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The Goods: Two for the show

by Derek Jory / Vancouver Canucks

Kevin Bieksa put his hands to great use in Game 2 of the Western Conference Final.

The Vancouver Canucks and San Jose Sharks were even at 2-2 midway through the second period when the Canucks gathered and broke out of their own zone. Bieksa tore down the right wing and as he crossed the blueline, Chris Higgins hit him tape-to-tape with the puck, which he put five-hole on Antti Niemi.

Five minutes later, tempers boiled over as San Jose’s Patrick Marleau dropped the gloves with Bieksa near centre ice. An even tilt it was not, Bieksa got the best of Marleau, which led to some undisciplined play from Ben Eager.

With 28 seconds remaining the period, Eager took a run at Daniel Sedin, knocking him into the boards and to the ice from behind. The Canucks forward was fine, but the obvious frustration from San Jose, paired with the Bieksa goal and fight, sent Vancouver to the locker room on a high.

In the final frame, the levees broke for the Sharks.

Vancouver outscored San Jose 4-1 over the final 20 minutes en route to a 7-3 victory and a 2-0 series lead.

Six Canucks found the back of the net and 12 had at least a point, led by Dan Hamhuis, Henrik Sedin and Higgins with three each, and despite a two-goal, three-assist effort from the Sedins, it was Bieksa’s turn in the spotlight.

With an assist on a Higgins power play goal early in the third, Bieksa completed hs first career Gordie Howe hat trick.

“I heard about it, Burr was the first guy to chirp me about it,” laughed Bieksa, who has goals in back-to-back games for the first time ever.

“It’s great, but the main thing is that we got the win.”

This was much more than a win, it was a statement thrashing, a total team effort filled with all four lines contributing offensively, all six defencemen doing what needed to be done at both ends of the rink, Roberto Luongo recording 28 saves and the Canucks going 3-for-7 on the power play.

“We did some good things obviously,” said Alex Burrows, who had an assist and led the Canucks in hits with eight. “Our PK could have been better, those two goals we’d like to have back, but five-on-five and on the power play we did a lot of good things and we’ve got to keep building on that.

“We took care of our home ice, we held serve, and now we have to go there and try to get Game 3, that’s where our focus shifts and we have to be ready for a big push by them.”

Bieksa handled the Sharks push on this night with a goal, an assist, plus-2 rating, fight win, a takeaway, a blocked shot and five hits.

Like Ryan Kesler against the Nashville Predators, Bieksa has become the face of the Canucks in this series, a face that might be up against a few fists again as the animosity between these teams, and between himself and Marleau, continues to build.

“First game we played pretty much every shift against each other and it’s looking like we’re going to play most shifts against each other for the rest of the series,” said Bieksa of his fight with Marleau.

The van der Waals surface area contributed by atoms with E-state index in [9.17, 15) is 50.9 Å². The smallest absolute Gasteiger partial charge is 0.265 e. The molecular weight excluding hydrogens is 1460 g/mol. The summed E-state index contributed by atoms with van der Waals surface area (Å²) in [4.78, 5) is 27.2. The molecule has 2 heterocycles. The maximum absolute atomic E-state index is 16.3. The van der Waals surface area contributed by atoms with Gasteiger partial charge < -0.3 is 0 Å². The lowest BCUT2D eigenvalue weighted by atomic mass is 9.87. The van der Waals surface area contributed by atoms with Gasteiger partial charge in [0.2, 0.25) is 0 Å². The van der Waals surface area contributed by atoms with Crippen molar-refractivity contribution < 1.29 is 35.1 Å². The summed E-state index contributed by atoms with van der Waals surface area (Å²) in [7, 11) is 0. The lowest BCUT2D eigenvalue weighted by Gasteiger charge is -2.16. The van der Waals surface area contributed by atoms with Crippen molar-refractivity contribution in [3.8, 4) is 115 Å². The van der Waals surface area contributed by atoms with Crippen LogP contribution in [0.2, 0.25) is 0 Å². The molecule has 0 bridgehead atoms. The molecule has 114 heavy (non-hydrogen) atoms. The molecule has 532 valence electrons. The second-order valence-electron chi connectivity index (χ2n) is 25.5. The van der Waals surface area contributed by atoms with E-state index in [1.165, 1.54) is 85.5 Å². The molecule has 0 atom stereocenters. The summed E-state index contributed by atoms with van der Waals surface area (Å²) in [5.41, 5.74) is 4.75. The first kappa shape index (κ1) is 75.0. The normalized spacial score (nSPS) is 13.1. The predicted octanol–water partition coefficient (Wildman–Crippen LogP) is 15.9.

“I don’t really know what started it, just two guys battling and it turned out to be a good battle.”

Expect all out war in Game 3 Friday night in San Jose with the Canucks trying to take a stranglehold on the series and the Sharks, who have lost eight consecutive Western Conference Final games dating back to 2004, battling for their lives.


San Jose coach Todd McLellan doesn’t believe Ben Eager should be suspended.

Vancouver coach Alain Vigneault believes the NHL will do the right thing.

“You guys saw the hit, I’m confidant the league is going to do the right thing,” said Vigneault, who joked that Daniel Sedin embellished the hit, in reference to the talk of the Canucks taking dives.

Overall, Vigneault was happy at how the Canucks responded to the hit. They remained disciplined and put one heckuva third period together to come away with another win, the team’s third consecutive this post-season.

“We’ve talked about playing whistle to whistle, we’ve talked about staying disciplined and that’s what we’ve done throughout the playoffs and we did it again tonight. When their fourth line player took a run at the NHL leading scorer, possibly the MVP, we stayed focused, we stayed disciplined and we went out and played.”


How great was Vancouver’s offence in Game 2?

Even Aaron Rome scored.

The Canucks defenceman, appearing in his 13th career playoff game, scored his first career goal with 5:30 remaining in the third period to put the Canucks ahead 6-2.

On what coach Alain Vigneault called “a set play,” Rome found himself behind the San Jose net with Daniel and Henrik Sedin working their magic in front.

Yes, Rome is a blueliner, but no, his roaming didn’t cost the Canucks – it led to a goal.

Off a Burrows backhand in front, Rome scooped up the rebound and beat Niemi.

“It felt great,” smiled Rome. “To be able to score in the playoffs, to be out there in that atmosphere, it was awesome. It was kind of a lucky goal, but you’ve got to be fortunate every now and again.

“It’s just nice not scoring it on an empty net.”

The Canucks improve to 2-0 when Rome scores this season, a stat not lost on Burrows, although he too was confused of what Rome was doing.

“He was behind the net, I don’t know what he was doing either,” laughed Burrows. “I’m sure AV will probably tell him to stay back next time.”

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